First is a 43-year-old woman who was recently diagnosed with an abnormal heart rhythm called atrial fibrillation – and a stroke is the way it was diagnosed and a complication of that heart rhythm problem. She was asked to start warfarin—I’m going to try not to use brand names for a lot of reasons here, but since folks are more familiar, the brand name is Coumadin and now Jantoven®—to prevent further strokes. Obviously, the stroke itself is super difficult in this scenario, but trying to return to a sense of normalcy after recovering from that hospital stay has been really difficult because her periods are so heavy that she has to leave work meetings abruptly to change a pad or risk bleeding through her clothes in public. And so, this has been really intrusive for her. 

Another example is a 28-year-old woman. She had a blood clot in her lungs—called a pulmonary embolism—after being started on birth control pills, which were started because she already had heavy periods. She starts on a blood thinner to treat that pulmonary embolism—rivaroxaban, brand name being Xarelto®—and stops the birth control pills because they were thought to be part of the cause of her blood clot. Now, she was already dealing with heavy periods before even starting blood thinners and is very worried that they’re going to get even heavier. She is now avoiding going out with friends or any activity where she might not have continuous bathroom access.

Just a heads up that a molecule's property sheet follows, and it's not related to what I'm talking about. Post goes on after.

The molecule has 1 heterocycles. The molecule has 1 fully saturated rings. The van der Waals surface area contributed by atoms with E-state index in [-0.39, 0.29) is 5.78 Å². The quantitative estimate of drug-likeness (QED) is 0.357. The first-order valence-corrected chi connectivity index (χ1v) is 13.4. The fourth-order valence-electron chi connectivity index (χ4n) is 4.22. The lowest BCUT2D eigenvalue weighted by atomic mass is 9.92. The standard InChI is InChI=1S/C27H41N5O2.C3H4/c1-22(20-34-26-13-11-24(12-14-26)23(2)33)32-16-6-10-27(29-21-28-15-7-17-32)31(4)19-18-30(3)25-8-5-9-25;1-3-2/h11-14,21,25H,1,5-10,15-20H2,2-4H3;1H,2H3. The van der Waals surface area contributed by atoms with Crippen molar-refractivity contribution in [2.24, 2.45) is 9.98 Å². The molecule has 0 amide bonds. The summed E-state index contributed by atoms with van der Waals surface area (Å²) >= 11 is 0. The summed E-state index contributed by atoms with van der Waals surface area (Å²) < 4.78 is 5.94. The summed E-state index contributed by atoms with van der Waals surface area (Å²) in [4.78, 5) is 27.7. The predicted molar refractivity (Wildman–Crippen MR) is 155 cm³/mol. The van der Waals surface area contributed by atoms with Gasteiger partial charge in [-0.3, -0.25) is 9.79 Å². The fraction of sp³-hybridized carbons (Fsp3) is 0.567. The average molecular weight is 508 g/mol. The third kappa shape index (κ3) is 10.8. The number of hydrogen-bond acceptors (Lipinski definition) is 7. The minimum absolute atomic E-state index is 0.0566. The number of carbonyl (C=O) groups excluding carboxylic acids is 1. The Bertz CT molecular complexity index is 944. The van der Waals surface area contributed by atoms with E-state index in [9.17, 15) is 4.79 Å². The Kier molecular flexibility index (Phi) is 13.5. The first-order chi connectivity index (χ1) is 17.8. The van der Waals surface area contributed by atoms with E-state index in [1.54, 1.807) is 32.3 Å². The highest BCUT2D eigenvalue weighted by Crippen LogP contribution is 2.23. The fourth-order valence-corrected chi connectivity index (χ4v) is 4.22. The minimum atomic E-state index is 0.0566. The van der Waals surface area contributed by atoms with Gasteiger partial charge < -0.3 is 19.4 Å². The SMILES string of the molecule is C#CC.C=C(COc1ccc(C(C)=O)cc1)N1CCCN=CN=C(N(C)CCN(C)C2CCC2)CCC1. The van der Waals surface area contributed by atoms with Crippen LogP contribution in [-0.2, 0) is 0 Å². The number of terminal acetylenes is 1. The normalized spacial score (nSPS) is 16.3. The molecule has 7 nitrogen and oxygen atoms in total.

So, some of these scenarios might resonate people or they might be a little bit different than what you’ve been going through yourself. But I want to keep these ideas in mind—of what I’m taking care of all the time—and want to set our agenda today before we dive into individual questions. So, we’re going to move through a set of definitions. I always say, when I’m teaching our med students and residents and all levels of people learning to be doctors, that nobody got taught in their middle school health class what a heavy period is, so we shouldn’t assume that our patients know, let alone our colleagues, unfortunately. So, I’m working on that on the education side. But for all of us, we want to start there.